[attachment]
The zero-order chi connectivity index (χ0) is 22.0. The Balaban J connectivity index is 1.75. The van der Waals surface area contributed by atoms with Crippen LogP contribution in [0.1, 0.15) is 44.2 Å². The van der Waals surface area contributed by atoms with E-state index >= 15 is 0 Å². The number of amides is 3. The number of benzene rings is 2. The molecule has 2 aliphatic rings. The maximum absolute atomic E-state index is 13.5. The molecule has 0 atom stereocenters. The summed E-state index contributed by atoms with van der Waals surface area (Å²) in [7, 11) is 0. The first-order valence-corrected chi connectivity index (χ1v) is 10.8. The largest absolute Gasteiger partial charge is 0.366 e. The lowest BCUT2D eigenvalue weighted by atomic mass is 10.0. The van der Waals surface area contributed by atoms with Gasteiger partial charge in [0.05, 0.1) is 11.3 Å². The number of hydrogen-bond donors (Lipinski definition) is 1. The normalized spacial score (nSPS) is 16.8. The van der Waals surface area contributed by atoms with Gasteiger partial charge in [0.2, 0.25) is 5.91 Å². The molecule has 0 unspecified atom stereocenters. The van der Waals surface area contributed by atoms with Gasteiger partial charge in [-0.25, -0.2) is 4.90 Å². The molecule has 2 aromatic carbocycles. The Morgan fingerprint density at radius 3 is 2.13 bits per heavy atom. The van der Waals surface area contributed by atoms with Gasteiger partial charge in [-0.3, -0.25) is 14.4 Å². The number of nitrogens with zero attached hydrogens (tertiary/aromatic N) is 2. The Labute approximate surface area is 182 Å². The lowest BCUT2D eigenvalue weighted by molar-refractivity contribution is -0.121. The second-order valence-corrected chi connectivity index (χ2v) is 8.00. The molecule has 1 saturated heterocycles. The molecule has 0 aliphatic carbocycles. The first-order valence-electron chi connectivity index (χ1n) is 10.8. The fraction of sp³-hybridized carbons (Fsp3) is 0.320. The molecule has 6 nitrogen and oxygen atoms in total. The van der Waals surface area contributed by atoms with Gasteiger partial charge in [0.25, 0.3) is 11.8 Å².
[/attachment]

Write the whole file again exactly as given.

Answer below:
The zero-order chi connectivity index (χ0) is 22.0. The Balaban J connectivity index is 1.75. The van der Waals surface area contributed by atoms with Crippen LogP contribution in [0.1, 0.15) is 44.2 Å². The van der Waals surface area contributed by atoms with E-state index >= 15 is 0 Å². The number of amides is 3. The number of benzene rings is 2. The molecule has 2 aliphatic rings. The maximum absolute atomic E-state index is 13.5. The molecule has 0 atom stereocenters. The summed E-state index contributed by atoms with van der Waals surface area (Å²) in [7, 11) is 0. The first-order valence-corrected chi connectivity index (χ1v) is 10.8. The largest absolute Gasteiger partial charge is 0.366 e. The lowest BCUT2D eigenvalue weighted by atomic mass is 10.0. The van der Waals surface area contributed by atoms with Gasteiger partial charge in [0.05, 0.1) is 11.3 Å². The number of hydrogen-bond donors (Lipinski definition) is 1. The normalized spacial score (nSPS) is 16.8. The van der Waals surface area contributed by atoms with Gasteiger partial charge in [0.2, 0.25) is 5.91 Å². The molecule has 0 unspecified atom stereocenters. The van der Waals surface area contributed by atoms with Gasteiger partial charge in [-0.25, -0.2) is 4.90 Å². The molecule has 2 aromatic carbocycles. The Morgan fingerprint density at radius 3 is 2.13 bits per heavy atom. The van der Waals surface area contributed by atoms with Gasteiger partial charge in [-0.3, -0.25) is 14.4 Å². The number of nitrogens with zero attached hydrogens (tertiary/aromatic N) is 2. The Labute approximate surface area is 182 Å². The lowest BCUT2D eigenvalue weighted by molar-refractivity contribution is -0.121. The second-order valence-corrected chi connectivity index (χ2v) is 8.00. The molecule has 1 saturated heterocycles. The molecule has 0 aliphatic carbocycles. The first-order valence-electron chi connectivity index (χ1n) is 10.8. The fraction of sp³-hybridized carbons (Fsp3) is 0.320. The molecule has 6 nitrogen and oxygen atoms in total. The van der Waals surface area contributed by atoms with Gasteiger partial charge in [0.25, 0.3) is 11.8 Å².